The concept of Plenty in the Queensland Synod is based on the deep understanding that God’s economy – the way of working out all that is, is beyond all our ideas of graciousness and spaciousness. As those caught in the image and outworking of this economy, we will only ever see what is revealed to us. This reading of the widow and the jars of oil takes us into the realm of mystery, miracles, transformation, and redemption.
As a person with a strong Protestant work ethic, it has been my struggle throughout my adult life to relinquish a perspective that says, “unless I do this, it will not be done – so now I must do this”. Instead, this reading, where the widow begs for help, says that even with what you have, as incomplete, hopeless and lost as you might feel, God will take and provide what is needed.
How does that put my drive to ensure everything is in place into context? What do I do with the gifts that are available to me in greater or lesser measure? When do I step forward, and when do I step back?
The profound wisdom of the ages is available to us in almost every book in the bible. It’s never, never all or nothing. It’s not one or the other. Instead, it is about being attuned to the working of God in your life. When do you pause, when do you step forward, and when is God quietening you for a reason? When are you open to the rush of the spirit, the abundant oil? And when do you need to be caught in the execution of the task “sell the oil and pay your debts?” Approach your role in humility. Listen to the wisdom of those around you. Understand that doing things together with the constant hope and expectation of transformation and liberation is our greatest gift to the world at the moment. It is the faithful following of the way of Christ.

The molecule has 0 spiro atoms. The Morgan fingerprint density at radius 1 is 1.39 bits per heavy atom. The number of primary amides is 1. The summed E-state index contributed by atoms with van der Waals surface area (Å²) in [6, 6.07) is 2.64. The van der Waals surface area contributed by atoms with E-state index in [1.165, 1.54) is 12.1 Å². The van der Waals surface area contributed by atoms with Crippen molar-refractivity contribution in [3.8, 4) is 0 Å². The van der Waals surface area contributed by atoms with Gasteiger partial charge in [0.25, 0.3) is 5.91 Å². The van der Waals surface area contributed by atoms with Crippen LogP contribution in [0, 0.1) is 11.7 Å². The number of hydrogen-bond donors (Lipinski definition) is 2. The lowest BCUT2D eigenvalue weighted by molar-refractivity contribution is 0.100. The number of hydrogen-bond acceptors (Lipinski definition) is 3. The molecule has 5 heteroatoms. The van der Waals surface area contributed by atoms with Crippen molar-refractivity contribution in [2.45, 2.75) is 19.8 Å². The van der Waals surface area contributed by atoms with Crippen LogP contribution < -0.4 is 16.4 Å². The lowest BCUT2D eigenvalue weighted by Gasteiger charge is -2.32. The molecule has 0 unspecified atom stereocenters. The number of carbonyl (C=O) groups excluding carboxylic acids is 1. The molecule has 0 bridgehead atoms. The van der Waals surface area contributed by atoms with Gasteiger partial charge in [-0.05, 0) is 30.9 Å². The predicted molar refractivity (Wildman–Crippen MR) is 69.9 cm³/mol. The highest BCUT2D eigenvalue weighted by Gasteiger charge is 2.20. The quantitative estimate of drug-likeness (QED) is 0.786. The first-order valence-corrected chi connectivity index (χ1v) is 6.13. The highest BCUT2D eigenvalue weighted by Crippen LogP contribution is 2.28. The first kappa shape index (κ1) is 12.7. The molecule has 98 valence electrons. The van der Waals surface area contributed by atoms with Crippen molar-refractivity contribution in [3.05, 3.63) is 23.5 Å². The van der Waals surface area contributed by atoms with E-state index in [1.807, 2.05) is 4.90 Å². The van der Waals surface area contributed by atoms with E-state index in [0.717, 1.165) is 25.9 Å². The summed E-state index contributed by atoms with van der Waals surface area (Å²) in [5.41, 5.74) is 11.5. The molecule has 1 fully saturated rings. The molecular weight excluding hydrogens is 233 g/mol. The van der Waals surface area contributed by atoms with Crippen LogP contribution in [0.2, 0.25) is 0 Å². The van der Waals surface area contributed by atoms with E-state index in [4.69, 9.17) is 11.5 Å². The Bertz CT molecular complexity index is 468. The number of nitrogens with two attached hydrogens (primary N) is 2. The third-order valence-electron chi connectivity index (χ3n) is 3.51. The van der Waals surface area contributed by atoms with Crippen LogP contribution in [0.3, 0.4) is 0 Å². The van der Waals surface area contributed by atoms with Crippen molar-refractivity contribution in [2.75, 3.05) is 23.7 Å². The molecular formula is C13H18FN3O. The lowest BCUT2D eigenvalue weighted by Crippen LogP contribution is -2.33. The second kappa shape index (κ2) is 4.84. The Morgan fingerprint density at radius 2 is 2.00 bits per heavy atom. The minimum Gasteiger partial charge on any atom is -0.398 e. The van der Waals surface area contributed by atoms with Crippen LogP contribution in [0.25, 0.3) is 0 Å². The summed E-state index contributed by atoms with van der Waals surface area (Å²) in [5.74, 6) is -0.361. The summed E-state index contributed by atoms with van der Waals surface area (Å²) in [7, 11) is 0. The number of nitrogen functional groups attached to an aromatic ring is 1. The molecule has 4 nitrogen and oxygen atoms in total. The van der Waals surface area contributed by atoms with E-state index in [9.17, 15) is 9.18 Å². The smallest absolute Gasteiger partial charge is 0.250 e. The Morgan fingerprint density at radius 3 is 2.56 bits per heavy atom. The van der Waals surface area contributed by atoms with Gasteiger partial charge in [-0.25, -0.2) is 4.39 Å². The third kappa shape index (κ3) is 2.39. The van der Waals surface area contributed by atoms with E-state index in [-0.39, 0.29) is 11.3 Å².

Rev Heather den Houting is the General Secretary, Uniting Church in Queensland.